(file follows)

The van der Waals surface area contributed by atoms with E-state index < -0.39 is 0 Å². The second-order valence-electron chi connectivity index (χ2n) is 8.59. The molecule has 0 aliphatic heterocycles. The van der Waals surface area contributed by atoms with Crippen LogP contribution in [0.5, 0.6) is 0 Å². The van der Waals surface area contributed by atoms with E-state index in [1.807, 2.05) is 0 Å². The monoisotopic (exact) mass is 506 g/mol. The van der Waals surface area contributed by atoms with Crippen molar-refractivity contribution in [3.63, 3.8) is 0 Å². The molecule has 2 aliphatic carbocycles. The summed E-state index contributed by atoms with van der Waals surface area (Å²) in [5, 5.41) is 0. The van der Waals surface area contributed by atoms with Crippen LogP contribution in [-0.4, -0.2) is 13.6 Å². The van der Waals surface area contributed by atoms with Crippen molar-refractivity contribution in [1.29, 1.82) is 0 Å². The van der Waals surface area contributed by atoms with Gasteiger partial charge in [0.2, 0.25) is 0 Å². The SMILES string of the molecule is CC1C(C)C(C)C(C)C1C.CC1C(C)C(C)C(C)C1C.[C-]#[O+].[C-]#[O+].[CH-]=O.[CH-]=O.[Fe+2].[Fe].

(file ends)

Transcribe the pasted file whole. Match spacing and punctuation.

The van der Waals surface area contributed by atoms with E-state index < -0.39 is 0 Å². The second-order valence-electron chi connectivity index (χ2n) is 8.59. The molecule has 0 aliphatic heterocycles. The van der Waals surface area contributed by atoms with Crippen LogP contribution in [0.5, 0.6) is 0 Å². The van der Waals surface area contributed by atoms with E-state index in [1.807, 2.05) is 0 Å². The monoisotopic (exact) mass is 506 g/mol. The van der Waals surface area contributed by atoms with Crippen molar-refractivity contribution in [3.63, 3.8) is 0 Å². The molecule has 2 aliphatic carbocycles. The summed E-state index contributed by atoms with van der Waals surface area (Å²) in [5, 5.41) is 0. The van der Waals surface area contributed by atoms with Crippen LogP contribution in [-0.4, -0.2) is 13.6 Å². The van der Waals surface area contributed by atoms with Crippen molar-refractivity contribution in [1.29, 1.82) is 0 Å². The van der Waals surface area contributed by atoms with Gasteiger partial charge in [0.2, 0.25) is 0 Å². The SMILES string of the molecule is CC1C(C)C(C)C(C)C1C.CC1C(C)C(C)C(C)C1C.[C-]#[O+].[C-]#[O+].[CH-]=O.[CH-]=O.[Fe+2].[Fe].